Extracting the Essence: Automatic Text Summarization

Extracting the Essence: Automatic Text Summarization

Fu Lee Wang (City University of Hong Kong, Hong Kong) and Christopher C. Yang (Drexel University, USA)
DOI: 10.4018/978-1-59904-879-6.ch011
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Abstract

As more information becomes available online, information-overloading results. This problem can be resolved through the application of automatic summarization. Traditional summarization models consider a document as a sequence of sentences. Actually, a large document has a well-defined hierarchical structure. Human abstractors use the hierarchical structure of the document to extract topic sentences. They start searching for topic sentences from the top level of the document structure downwards. Similarly, hierarchical summarization generates a summary for a document based on the hierarchical structure and salient features of the document. User evaluations that have been conducted indicate that hierarchical summarization outperforms traditional summarization.
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Background

In general, automatic summarization is represented by a three-stage framework, that is, representation of source document, extraction of information, and generation of summary (Sparck-Jones, 1999). Most of the current research work focuses on the second stage. Traditionally, the summarization system calculates the significance of sentences to the document based on the salient features of the document (Edmundson, 1969; Luhn, 1958). The most significant sentences are then extracted and concatenated as a summary. The compression ratio of the summary can be adjusted to specify the amount of information to be extracted. A lot of extraction features have been proposed.

The extraction approaches are usually classified into three major groups according to the level of processing in the linguistic space (Mani & Maybury, 1999). The surface-level approaches use salient features of a document to extract the important information. The entity-level approaches build an internal representation for text units and their relationships, and use graph theories to determine the significance of units. The discourse-level approaches model the global structure of the text, and the text units are extracted based on the structure. Generally, the deeper approaches are more promising to give more informative summaries. However, the surface-level approaches are proved to be robust and reliable (Goldstein, Kantrowitz, Mittal, & Carbonell 1999). They are still widely adopted at present.

The summarization systems can be evaluated either by intrinsic or extrinsic evaluation (Sparck-Jones & Galliers, 1996). The intrinsic evaluation judges the quality of the summarization by direct analysis of the summary (Kupiec, Pedersen, & Chen, 1995). The extrinsic evaluation judges the quality of the summarization based on how it affects the completion of some other tasks (Morris, Kasper, & Adams, 1992). A number of general-purpose summarization systems have been developed. Experiments have been conducted on these systems. All the systems identify an upper bound for the precision of the summarization system, the performance of the system grows fast with addition of extraction features, and they reach their upper bound after three or four extraction features (Kupiec et al., 1995).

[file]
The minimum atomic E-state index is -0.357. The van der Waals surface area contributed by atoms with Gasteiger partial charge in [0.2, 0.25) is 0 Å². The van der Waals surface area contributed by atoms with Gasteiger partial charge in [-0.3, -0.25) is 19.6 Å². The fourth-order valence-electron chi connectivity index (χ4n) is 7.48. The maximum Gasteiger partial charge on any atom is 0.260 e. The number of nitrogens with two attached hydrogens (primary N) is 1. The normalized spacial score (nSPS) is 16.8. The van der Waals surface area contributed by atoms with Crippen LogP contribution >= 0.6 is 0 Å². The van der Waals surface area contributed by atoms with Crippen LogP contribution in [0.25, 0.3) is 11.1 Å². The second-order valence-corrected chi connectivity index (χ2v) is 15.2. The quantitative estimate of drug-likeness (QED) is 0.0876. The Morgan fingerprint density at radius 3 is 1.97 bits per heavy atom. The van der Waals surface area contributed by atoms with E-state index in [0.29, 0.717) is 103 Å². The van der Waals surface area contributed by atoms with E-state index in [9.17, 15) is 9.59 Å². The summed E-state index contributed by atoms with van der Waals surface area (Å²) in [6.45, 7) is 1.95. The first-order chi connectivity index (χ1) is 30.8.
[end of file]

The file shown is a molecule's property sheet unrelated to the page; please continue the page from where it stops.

Key Terms in this Chapter

Extrinsic Evaluation: Summarization evaluation methods which judge the quality of the summaries based on how they affect the completion of some other tasks.

Thematic Feature: An extraction feature which calculates the significance of a term to a document based on the properties of the terms.

Extraction Feature: Most summarization models use salient features of a document to extract the important information content. There are many features identified as key features, including thematic feature, location feature, background feature, cue feature, and so forth.

Automatic Summarization: A technique where a computer program summarizes a text. The existing automatic text summarization is mainly the selection of sentences from the source document based on their significance to the document using statistical techniques and linguistic analyses.

Heading Feature: An extraction feature which calculates the significance of a sentence based on the presence of heading or subheading words in the sentence.

Location Feature: An extraction feature which calculates the significance of a sentence based on the position of the sentence within the document.

Intrinsic Evaluation: Summarization evaluation methods which judge the quality of summaries by direct analyses in terms of some set of norms.

Cue Feature: An extraction feature which calculates the significance of a sentence based on the presence of some pragmatic words.

Hierarchical Summarization: A document exhibits a well-defined hierarchical structure. Hierarchical summarization extracts the important information from the source document by exploring the hierarchical structure and salient features of the document.

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